The Fukushima disaster has inevitably prompted concern in many countries about nuclear power. But are the correct questions being asked?
A danger in the debate is that nuclear is often portrayed as a single, undifferentiated energy source. This is not only wrong, but also risks losing the opportunity we have to debate the role that new technologies — not only of fusion and fission, but also hybrid methods — can play in the energy mix in the 21st century.
Indeed, those who seek to write nuclear off completely are missing what could be extraordinary, breakthrough developments on the horizon with hybrid technologies that might — relatively shortly — completely reshape the way we think about nuclear energy.
The starting point for debate, for friends and foe of nuclear alike, should be the daunting energy problems many governments face. With growing challenges to energy security, the range of energy sources must be broadened, with greenhouse gas emissions reduced because of global warming. There is also a pressing need to reduce air, water and land pollution by coal and oil extraction and combustion (which continue to cause more deaths per year than nuclear power has in its entire history).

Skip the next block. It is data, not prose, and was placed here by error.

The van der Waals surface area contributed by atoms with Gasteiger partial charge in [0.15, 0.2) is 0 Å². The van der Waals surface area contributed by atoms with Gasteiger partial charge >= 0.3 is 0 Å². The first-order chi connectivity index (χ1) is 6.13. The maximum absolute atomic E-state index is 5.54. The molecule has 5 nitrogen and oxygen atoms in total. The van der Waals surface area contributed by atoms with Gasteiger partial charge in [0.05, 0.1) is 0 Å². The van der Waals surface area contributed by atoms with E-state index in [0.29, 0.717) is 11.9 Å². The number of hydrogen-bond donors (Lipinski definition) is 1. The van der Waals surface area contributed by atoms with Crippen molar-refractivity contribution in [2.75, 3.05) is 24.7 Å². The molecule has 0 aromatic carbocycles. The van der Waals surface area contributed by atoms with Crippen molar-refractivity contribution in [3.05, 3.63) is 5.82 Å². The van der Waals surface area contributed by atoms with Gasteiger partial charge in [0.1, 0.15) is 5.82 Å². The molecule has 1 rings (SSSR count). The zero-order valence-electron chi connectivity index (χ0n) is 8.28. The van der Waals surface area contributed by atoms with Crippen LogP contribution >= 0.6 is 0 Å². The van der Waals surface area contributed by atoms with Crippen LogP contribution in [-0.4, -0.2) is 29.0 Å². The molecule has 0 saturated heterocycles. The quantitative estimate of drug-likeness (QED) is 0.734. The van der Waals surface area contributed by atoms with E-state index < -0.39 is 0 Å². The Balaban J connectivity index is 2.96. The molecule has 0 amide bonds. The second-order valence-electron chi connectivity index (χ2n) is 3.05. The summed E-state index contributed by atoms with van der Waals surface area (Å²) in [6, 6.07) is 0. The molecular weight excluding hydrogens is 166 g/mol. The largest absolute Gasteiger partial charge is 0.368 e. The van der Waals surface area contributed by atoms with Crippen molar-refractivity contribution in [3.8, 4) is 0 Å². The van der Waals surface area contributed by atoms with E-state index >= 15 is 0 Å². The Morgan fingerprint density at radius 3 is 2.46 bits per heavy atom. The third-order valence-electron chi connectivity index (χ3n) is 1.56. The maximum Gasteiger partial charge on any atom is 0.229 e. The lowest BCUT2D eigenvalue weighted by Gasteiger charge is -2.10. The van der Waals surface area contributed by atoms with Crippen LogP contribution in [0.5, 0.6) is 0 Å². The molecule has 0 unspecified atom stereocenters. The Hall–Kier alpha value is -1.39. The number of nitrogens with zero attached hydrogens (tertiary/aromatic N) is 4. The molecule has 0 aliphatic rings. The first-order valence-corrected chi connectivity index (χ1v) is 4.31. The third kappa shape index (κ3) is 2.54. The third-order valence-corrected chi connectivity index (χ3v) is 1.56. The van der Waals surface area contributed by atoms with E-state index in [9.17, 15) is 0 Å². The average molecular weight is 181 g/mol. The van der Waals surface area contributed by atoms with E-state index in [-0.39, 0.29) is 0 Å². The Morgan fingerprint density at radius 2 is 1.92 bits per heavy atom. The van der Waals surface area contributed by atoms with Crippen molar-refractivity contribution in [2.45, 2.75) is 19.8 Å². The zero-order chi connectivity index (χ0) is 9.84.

Renewables are a key part of the solution, but no country can be sure of the reliability of energies such as wind or solar in 20 to 50 years, given changed climatic conditions. Relying on neighboring countries for power also carries risks.
There seems to be no alternative but to include nuclear in the energy mix for at least decades to come. So, what do new generations of fission, fusion and hybrid offer?
Modern power stations using fission, which harnesses energy from the radioactive decay of uranium and other fissile materials, are considerably safer than older ones such as Fukushima — constructed 30-40 years ago. This is because of stronger containment structures, more secure storage of spent fuel rods and emergency systems to prevent overheating. Further developments over the next 20 years will also reduce volumes of radioactive waste.
Because the supply of uranium may be limited, there are longer-term, controversial plans in some countries to construct “fast breeder” reactors to recycle waste and use the fuel more efficiently. However, there are proliferation dangers associated with the plutonium byproduct.
Fission will only continue to be acceptable if the immediate risks of the current and planned systems are reduced. Despite improved safety, the rare, but catastrophic failures of technological and human operations such as Chernobyl cannot be dismissed. As Fukushima showed, there are also remaining risks from earthquakes, tsunamis, severe storms and even aircraft crashes — plus the dangers of fission associated with the storage of waste for over 10,000 years in geological repositories.
The principle of controlled thermonuclear fusion is to extract energy from processes similar to those occurring inside the Sun, where hydrogen atoms are fused together to form helium. This is a “clean” process with negligible long-lived radioactive waste.